A Metafilter discussion introduced me to a type of Internet access I didn’t know about before; Exede satellite Internet, part of ViaSat (and WildBlue). It seems better than the Hughesnet satellite Internet which is so slow, metered, and high latency as to be nearly useless. Although I took a brief look at Hughes and they seem to have improved their offering somewhat, not sure if Exede is significantly better.
If you’re in the right regions Exede offers Liberty Internet, 12/3 Mbps, or even 25/3, for $70-$150 a month. The problem is after you go through 12-30GB that month they drop you down to a lower service which is only 1-5Mbps, or maybe worse. If you’re in the wrong area all you get is Classic service, 5/1 Mbps, for $50-$130/month. That comes with a 10-25GB monthly cap and I can’t tell if it’s a hard cap or another slowdown.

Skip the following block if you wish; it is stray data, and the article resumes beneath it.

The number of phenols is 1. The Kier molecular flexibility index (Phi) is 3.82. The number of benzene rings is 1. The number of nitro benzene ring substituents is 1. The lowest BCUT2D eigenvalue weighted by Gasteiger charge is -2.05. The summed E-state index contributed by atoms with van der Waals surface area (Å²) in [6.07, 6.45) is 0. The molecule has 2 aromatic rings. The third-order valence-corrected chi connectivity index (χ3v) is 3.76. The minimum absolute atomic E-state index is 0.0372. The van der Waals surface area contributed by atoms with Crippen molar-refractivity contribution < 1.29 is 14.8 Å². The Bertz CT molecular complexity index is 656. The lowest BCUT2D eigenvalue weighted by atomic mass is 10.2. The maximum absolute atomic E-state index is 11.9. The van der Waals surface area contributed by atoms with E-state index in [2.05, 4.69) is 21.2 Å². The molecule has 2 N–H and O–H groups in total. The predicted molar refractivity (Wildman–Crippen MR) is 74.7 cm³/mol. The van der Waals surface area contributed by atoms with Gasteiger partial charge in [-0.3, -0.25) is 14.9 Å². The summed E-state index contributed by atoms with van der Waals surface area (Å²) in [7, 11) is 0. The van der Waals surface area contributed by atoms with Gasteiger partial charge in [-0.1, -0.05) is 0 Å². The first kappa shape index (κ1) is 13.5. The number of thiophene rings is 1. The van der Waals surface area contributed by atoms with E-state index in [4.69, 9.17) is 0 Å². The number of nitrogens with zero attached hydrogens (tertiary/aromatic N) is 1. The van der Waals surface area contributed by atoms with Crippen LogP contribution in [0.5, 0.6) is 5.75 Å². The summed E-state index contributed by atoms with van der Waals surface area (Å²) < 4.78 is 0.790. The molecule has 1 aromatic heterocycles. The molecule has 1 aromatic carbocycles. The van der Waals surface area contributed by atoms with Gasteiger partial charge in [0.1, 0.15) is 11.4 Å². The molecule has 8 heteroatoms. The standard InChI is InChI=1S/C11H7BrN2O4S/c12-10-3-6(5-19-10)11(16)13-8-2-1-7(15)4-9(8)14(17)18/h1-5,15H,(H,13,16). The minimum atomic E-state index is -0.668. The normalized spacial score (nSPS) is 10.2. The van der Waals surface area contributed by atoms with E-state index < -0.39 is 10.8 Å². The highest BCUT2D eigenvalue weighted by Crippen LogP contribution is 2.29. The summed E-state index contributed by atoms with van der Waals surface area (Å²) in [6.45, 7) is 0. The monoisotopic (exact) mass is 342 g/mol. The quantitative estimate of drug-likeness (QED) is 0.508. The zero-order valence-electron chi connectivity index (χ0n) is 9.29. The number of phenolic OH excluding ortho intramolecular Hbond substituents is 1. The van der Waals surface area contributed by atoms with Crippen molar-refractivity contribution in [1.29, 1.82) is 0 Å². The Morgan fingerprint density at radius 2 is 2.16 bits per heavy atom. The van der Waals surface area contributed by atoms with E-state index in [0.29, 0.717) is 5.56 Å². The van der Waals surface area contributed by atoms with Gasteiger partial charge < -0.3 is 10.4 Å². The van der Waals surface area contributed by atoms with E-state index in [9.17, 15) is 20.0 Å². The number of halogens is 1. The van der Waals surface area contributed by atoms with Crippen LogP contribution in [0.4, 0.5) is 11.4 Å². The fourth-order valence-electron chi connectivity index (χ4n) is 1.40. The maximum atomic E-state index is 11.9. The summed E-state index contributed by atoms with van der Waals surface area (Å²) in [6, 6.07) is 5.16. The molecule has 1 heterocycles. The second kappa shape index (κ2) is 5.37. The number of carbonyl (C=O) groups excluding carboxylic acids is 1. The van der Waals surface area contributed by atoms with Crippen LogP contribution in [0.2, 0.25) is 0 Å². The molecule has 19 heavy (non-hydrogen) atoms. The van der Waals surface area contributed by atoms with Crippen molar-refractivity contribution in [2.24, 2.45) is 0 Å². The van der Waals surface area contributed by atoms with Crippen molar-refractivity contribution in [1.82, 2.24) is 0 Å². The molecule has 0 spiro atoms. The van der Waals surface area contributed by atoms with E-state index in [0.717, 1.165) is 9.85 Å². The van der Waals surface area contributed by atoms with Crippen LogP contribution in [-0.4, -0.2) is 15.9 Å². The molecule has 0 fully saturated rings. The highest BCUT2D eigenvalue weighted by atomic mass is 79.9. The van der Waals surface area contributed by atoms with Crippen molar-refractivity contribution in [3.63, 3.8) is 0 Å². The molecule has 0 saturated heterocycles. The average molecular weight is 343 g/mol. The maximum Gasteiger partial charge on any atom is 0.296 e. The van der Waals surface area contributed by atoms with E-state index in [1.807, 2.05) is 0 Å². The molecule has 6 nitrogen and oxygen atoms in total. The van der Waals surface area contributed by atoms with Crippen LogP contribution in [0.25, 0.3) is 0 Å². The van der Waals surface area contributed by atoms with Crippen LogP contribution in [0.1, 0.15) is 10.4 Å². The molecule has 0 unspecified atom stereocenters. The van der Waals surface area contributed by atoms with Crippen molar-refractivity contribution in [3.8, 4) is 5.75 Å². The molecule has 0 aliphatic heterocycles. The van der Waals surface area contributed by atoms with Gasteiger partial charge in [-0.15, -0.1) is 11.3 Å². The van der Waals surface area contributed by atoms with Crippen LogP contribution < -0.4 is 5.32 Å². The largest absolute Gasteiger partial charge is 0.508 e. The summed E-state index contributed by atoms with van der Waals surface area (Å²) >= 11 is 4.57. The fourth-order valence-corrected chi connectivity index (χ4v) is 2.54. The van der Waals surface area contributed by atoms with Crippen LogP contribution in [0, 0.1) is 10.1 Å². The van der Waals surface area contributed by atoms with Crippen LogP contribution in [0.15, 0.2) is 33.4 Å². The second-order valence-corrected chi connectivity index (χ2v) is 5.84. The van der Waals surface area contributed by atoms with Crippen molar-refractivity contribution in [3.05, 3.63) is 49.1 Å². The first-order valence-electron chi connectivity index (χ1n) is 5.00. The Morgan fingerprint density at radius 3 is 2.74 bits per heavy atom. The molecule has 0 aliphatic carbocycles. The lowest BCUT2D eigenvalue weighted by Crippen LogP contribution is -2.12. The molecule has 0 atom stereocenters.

It’s still high latency though. Their FAQ is full of mealy-mouth bullshit about “web accelerators” and how latency is better, but the what to expect page confesses 700ms latency and that gaming won’t work. That’s the incontrovertible problem with geosync satellite systems; it’s 240ms just getting to the satellite and back, not to mention all the other work that has to be done.
The other part of Exede that got my attention is it’s bidirectional; you’re sending signals back to the satellite via the antenna. Old Hughes installs relied on a phone line for uploads. Hughes now advertises up to 1Mbps upload speeds though, so maybe they have a satellite option now.
I was baffled why the 12/25 Mbps service was available in San Francisco, but only 5 Mbps in Grass Valley. It’s satellite, why does it matter where I am? Well it turns out they’ve broken up the US into cells with different “beams”. I found a good map and technical detail. It looks like most of the western US isn’t served by ViaSat-1 at all, but instead by Anik-F2.